What we (don’t) talk about when we talk about adjuncting

I came across this wonderful post from The New Yorker about the adjunct problem and thought it could spark a good conversation.

Have you come out to your students as an adjunct?

Coming out as an adjunct is necessary. Your students may not pay any attention to whether your job title is instructor, assistant professor or distinguished professor. Like the author of the New Yorker piece, I did not realize that most of my undergraduate education was done under adjuncts. And they were wonderful teachers!


Adjunct labor is the open secret in the glass closet of the US university system that everyone knows but few are willing to acknowledge, including students (who may know but not know that they know). How have you addressed this in your classes?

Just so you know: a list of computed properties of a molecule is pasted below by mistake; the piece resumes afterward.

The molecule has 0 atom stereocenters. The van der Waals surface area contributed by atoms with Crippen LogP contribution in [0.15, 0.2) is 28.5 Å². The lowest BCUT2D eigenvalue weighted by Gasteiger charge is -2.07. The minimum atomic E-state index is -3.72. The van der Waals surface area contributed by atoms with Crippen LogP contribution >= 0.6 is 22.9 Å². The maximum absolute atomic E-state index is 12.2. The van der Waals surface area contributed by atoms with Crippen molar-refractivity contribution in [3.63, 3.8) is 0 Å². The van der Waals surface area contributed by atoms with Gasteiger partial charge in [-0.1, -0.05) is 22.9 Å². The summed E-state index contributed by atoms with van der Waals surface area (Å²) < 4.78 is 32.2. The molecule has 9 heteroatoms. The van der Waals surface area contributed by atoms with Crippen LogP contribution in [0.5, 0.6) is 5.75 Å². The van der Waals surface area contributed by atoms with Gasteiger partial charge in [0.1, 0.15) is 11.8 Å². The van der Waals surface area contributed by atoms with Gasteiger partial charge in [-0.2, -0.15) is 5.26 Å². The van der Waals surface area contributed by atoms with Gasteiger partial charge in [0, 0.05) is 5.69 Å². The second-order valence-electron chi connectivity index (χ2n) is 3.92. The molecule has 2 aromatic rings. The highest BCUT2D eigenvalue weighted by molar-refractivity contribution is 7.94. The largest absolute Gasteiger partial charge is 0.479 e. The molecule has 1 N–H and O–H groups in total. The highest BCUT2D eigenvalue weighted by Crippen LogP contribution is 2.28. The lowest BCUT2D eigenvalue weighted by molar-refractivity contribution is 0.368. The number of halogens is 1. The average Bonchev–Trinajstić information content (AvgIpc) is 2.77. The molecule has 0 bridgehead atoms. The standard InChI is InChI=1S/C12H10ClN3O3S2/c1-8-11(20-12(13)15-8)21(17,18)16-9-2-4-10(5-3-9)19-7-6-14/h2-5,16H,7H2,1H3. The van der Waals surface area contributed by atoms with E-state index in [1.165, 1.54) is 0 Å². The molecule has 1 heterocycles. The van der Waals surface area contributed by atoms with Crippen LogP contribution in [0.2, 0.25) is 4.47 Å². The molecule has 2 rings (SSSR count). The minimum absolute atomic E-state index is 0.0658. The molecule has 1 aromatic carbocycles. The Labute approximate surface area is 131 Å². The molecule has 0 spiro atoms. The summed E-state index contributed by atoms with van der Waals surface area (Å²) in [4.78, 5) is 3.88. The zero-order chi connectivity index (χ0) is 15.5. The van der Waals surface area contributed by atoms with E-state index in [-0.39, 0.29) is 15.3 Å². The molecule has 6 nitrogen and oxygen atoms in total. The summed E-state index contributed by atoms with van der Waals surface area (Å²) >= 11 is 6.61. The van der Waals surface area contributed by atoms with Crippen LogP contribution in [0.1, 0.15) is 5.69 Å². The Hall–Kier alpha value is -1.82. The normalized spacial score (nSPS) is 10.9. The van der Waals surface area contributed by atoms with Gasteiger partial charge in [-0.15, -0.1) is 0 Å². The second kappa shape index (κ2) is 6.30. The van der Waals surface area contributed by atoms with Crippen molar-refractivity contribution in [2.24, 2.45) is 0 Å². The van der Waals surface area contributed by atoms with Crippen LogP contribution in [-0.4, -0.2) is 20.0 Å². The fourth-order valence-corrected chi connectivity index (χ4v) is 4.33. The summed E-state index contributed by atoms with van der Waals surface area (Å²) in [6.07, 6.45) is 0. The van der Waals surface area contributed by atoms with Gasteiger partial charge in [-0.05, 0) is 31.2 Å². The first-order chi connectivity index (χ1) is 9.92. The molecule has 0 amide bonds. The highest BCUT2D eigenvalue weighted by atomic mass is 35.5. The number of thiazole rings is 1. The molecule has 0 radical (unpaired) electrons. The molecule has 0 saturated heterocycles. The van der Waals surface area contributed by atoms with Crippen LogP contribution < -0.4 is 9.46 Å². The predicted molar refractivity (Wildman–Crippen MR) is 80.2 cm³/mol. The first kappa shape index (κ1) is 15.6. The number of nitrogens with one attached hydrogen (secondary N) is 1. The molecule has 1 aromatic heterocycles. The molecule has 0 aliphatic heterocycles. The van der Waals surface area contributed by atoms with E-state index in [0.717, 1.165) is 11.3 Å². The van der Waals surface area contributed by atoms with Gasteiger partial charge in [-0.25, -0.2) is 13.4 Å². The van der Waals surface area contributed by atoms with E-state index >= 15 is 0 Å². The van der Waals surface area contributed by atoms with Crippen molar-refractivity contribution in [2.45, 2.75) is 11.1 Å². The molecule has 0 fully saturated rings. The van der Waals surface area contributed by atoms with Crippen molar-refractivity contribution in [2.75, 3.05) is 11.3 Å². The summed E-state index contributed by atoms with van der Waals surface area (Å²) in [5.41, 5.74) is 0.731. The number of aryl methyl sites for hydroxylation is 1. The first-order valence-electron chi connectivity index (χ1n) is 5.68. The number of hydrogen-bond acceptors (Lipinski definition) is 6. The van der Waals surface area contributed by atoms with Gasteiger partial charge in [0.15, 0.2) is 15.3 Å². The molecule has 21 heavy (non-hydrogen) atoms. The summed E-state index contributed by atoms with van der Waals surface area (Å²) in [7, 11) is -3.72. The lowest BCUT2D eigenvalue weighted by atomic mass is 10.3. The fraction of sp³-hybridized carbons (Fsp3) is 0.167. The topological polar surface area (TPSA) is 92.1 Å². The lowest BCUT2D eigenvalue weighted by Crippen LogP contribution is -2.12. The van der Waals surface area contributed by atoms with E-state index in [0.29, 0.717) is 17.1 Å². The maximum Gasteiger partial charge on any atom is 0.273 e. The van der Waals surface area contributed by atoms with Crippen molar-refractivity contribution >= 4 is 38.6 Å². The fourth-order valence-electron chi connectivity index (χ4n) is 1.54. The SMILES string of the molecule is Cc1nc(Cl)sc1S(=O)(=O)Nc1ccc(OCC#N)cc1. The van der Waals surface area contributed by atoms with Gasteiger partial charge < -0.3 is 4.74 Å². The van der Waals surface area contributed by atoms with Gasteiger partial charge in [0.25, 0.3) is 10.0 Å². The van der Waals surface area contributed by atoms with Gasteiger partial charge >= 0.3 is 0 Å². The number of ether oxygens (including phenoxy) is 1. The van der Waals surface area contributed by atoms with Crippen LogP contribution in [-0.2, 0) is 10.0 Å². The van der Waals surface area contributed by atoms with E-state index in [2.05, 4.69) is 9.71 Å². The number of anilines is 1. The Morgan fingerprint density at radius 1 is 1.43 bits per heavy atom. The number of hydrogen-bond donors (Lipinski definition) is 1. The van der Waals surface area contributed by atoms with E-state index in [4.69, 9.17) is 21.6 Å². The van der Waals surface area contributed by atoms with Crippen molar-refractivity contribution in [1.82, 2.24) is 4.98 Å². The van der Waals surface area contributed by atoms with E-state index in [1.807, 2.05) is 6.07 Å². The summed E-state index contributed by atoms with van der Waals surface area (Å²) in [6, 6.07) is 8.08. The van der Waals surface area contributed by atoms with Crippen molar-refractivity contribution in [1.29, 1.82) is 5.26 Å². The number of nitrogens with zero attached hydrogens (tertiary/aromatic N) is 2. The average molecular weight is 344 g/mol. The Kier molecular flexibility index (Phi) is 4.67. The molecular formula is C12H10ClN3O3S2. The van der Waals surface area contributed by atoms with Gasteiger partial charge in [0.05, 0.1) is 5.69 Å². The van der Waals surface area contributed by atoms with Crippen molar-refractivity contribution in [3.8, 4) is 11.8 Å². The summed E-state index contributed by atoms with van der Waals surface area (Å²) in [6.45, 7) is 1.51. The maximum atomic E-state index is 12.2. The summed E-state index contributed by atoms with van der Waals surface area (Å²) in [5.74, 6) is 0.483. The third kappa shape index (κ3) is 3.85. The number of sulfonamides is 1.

Our situation as adjuncts or graduate teaching fellows can feel perilous and make us not want to make waves or raise these issues for fear of reprisals or getting shut out of the system all together, which in turn only perpetuates the adjunctification of higher education. We need students, parents, and full-time faculty to work with adjuncts to change the system from within. Step one of this process is initiating a conversation with your students where you come out as an adjunct.




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